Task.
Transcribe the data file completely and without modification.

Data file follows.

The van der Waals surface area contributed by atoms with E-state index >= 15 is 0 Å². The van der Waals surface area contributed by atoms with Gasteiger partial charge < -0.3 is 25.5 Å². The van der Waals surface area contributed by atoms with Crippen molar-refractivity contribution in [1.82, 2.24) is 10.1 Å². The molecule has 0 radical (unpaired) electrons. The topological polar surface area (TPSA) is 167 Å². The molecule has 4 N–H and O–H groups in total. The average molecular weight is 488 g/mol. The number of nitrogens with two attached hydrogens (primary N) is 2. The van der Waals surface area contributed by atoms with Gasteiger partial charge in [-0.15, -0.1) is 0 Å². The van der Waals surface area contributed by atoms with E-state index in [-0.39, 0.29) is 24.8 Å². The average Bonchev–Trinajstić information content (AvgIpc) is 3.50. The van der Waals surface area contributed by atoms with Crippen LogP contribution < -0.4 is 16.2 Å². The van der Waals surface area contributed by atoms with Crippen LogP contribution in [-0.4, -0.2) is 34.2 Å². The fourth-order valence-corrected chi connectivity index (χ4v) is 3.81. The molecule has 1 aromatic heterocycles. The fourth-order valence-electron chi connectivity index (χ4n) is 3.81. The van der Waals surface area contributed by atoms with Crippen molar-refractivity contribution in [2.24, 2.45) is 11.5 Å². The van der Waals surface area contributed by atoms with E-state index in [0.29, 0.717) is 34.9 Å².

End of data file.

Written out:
The van der Waals surface area contributed by atoms with E-state index >= 15 is 0 Å². The van der Waals surface area contributed by atoms with Gasteiger partial charge < -0.3 is 25.5 Å². The van der Waals surface area contributed by atoms with Crippen molar-refractivity contribution in [1.82, 2.24) is 10.1 Å². The molecule has 0 radical (unpaired) electrons. The topological polar surface area (TPSA) is 167 Å². The molecule has 4 N–H and O–H groups in total. The average molecular weight is 488 g/mol. The number of nitrogens with two attached hydrogens (primary N) is 2. The van der Waals surface area contributed by atoms with Gasteiger partial charge in [-0.15, -0.1) is 0 Å². The van der Waals surface area contributed by atoms with E-state index in [-0.39, 0.29) is 24.8 Å². The average Bonchev–Trinajstić information content (AvgIpc) is 3.50. The van der Waals surface area contributed by atoms with Crippen LogP contribution < -0.4 is 16.2 Å². The van der Waals surface area contributed by atoms with Crippen LogP contribution in [-0.4, -0.2) is 34.2 Å². The fourth-order valence-corrected chi connectivity index (χ4v) is 3.81. The molecule has 1 aromatic heterocycles. The fourth-order valence-electron chi connectivity index (χ4n) is 3.81. The van der Waals surface area contributed by atoms with Crippen molar-refractivity contribution in [2.24, 2.45) is 11.5 Å². The van der Waals surface area contributed by atoms with E-state index in [0.29, 0.717) is 34.9 Å².